Although Allen has some minor issues while in college with similar health maladies, there didn’t seem to be any rhyme or reason why he had so much trouble making it through the team’s first practice.
Once Allen got out of the hospital, he returned to practice, but he still wasn’t able to make it through entire practices. Ryan was flabbergasted; he even said that Allen “doesn’t exist.”
At one point, the coach threw some serious shade at the offensive lineman.
“[He’s] a good player to have, if you want someone to stand around and kill some grass,” Ryan said of Allen.
It only got worse. One day, Allen overslept and missed an early practice. The team called his room multiple times and even physically sent someone to his room to pound on the door in the hopes of waking him up.
He did wake up after lunch, but instead of practicing during the team’s afternoon session, he was in the training room, asleep once again.
Weeks later, it became somewhat easier for Allen to hold up during training sessions, but he still seemed to have a concerning lack of stamina.
What was the problem with him? Sure, the practice field at that time of year was very warm and humid, but other players didn’t have any trouble holding up, or at least not nearly as much trouble as Allen.
One member of the organization, Otho Davis, who was the team’s trainer, wondered if Allen’s metabolic system was off. Most athletes burn fat and convert it into energy, Davis thought, but maybe Allen burns muscle instead, which would be the cause of his chronic cramping.
Allen was put on the reserve-non football injury list while the team sent him to numerous doctors to see what the problem was. All the tests that he underwent revealed nothing clinically significant.
Perhaps there was another reason why Allen wasn’t right physically. Another test perhaps found the reason.
Shortly after reporting to the Eagles that summer, Allen underwent a drug test. When it came back, it revealed that he had tested positive for cocaine.
In the 1980s, there was lots of talk that there was a cocaine problem in sports, particularly in the NFL and NBA. While some have dismissed such talk as hyperbole, there are others, including former players, who have admitted that there was a significant drug culture in pro sports at the time.
One Washington Post article in ’86 noted that 43 NFL players had been confirmed as having been involved with illegal drugs only since the start of the decade.
Allen’s positive cocaine test was the last straw for the Eagles. They released him in early October, and it turned out to be the final curtain on his NFL career.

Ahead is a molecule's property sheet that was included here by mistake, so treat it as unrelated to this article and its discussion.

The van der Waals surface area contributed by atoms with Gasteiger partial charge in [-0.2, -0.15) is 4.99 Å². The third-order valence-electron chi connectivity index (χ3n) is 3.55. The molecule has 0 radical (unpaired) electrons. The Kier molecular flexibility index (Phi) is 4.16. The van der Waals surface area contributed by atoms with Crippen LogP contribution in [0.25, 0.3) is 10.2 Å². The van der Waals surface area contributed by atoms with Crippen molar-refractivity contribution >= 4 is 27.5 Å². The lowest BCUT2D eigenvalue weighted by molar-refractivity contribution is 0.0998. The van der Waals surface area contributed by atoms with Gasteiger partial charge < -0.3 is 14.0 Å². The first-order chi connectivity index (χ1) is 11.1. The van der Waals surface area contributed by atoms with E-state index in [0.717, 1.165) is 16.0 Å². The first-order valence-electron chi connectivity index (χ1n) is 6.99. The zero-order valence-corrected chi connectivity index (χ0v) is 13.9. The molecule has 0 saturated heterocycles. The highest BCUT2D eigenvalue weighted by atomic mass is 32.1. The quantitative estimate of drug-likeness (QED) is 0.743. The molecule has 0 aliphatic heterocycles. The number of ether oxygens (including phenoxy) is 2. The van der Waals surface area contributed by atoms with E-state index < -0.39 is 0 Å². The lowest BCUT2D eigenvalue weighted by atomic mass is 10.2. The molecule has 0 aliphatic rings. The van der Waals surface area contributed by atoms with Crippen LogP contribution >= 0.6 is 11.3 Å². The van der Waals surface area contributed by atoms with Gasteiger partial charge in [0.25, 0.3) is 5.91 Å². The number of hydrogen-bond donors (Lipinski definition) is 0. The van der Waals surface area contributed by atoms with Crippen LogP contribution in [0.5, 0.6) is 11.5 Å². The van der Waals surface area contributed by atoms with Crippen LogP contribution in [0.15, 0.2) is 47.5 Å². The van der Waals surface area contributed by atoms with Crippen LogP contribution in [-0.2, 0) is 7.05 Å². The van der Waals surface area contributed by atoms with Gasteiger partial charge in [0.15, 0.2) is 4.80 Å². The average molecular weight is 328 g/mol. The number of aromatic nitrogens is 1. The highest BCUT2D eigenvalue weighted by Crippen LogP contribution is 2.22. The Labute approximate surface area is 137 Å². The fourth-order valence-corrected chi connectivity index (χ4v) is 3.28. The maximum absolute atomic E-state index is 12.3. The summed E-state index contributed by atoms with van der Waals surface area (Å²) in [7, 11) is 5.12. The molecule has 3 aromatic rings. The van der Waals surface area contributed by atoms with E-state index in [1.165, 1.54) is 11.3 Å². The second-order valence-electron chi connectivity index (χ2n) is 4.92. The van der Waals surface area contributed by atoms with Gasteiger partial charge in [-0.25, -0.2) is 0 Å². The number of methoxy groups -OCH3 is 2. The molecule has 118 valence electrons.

But sadly, it wasn’t his final act of ugliness. In fact, it was just a warmup.
The average NFL career lasts just a few years, and when the careers of most non-stars are over, they seem to vanish from the public eye and settle into a modest life, perhaps working a “normal” day job or getting involved in a business venture.
But Allen had other, more malicious ideas.
At the time of his release by the Eagles, he was living with a roommate named Scott Cartwright, a former intern in the team’s marketing department, in a condominium in Cherry Hill, N.J., a suburb of Philadelphia. Even before the Eagles kicked him off the roster, Allen would engage in a heinous act with his roomie that would forever scar his legacy on and off the field.
Just a week after he left the Eagles, Allen was arrested along with Cartwright on charges of rape. Cartwright pleaded guilty and agreed to testify against Allen, while Allen also pleaded guilty.
According to testimony in court, the two were in Margate, N.J., a beach town on the Jersey Shore, for Labor Day. Cartwright admitted that the two had been “drinking all night,” when they saw a 31-year-old woman getting romantic with her male companion.
Allen and Cartwright pretended to be beach patrol officers. Cartwright proceeded to commit “bodily harm to him, serious bodily harm” to the male companion that left him with a punctured lung, internal injuries, bruises, cuts and an eye injury that compromised his vision.
Meanwhile, Allen committed sexual assault on the woman against her will, according to Cartwright.
The former Eagle was sentenced to 15 years in prison as a result. He only ended up serving 33 months.
The NFL responded by banning Allen for life.
America is a land of second chances, and some believe that even convicted rapists such as Allen deserve a shot at redemption.
Once he was released from Southern State Correction facility in New Jersey in March 1990, Allen applied for reinstatement to the NFL. Commissioner Paul Tagliabue denied the request, feeling that Allen need to go through therapy first.
But the following spring, Allen was allowed to return to the league. It was a quick turnaround, as it came less than five years after the crime that put him behind bars.
He tried out for the San Francisco 49ers and Cincinnati Bengals, hoping to earn a roster spot for the upcoming season. Neither team kept him.
But Allen did find a suitor of sorts in the Kansas City Chiefs. Although he didn’t make their roster, they did send him to the Orlando Thunder, a team in the World League of American Football (WLAF), a developmental league for the NFL that later became NFL Europe.
It gave him an opportunity to show the football community that he could still play. After all, he was only in his late 20s, which is when pro athletes typically reach their peak.
“It’s like a new start,” said Allen. “I’ve just had to deal with this. I have a different perspective. I know I’m going to hear a lot of things, but I know the type of person I am. … It’s not like reading a book by its cover.”
The Thunder eventually gave Allen the starting right tackle spot, and he made the most of it. He ranked among the league leaders in “pancake blocks,” a statistical category that measures how many times an offensive lineman puts a defender on his back.
With Allen’s help, the Thunder tied for the best record in the league at 8-2 and made it to the World Bowl where they lost to the Sacramento Surge.
The following year, Allen made his way to the Arena Football League (AFL). He got to play two seasons for his hometown team, the Cincinnati Rockers, and after that, he split the 1994 campaign with the Charlotte Rage and Miami Hooters.
Allen didn’t make his way back to the big leagues, but he did manage to at least somewhat salvage his dignity after that Labor Day of infamy in ’86.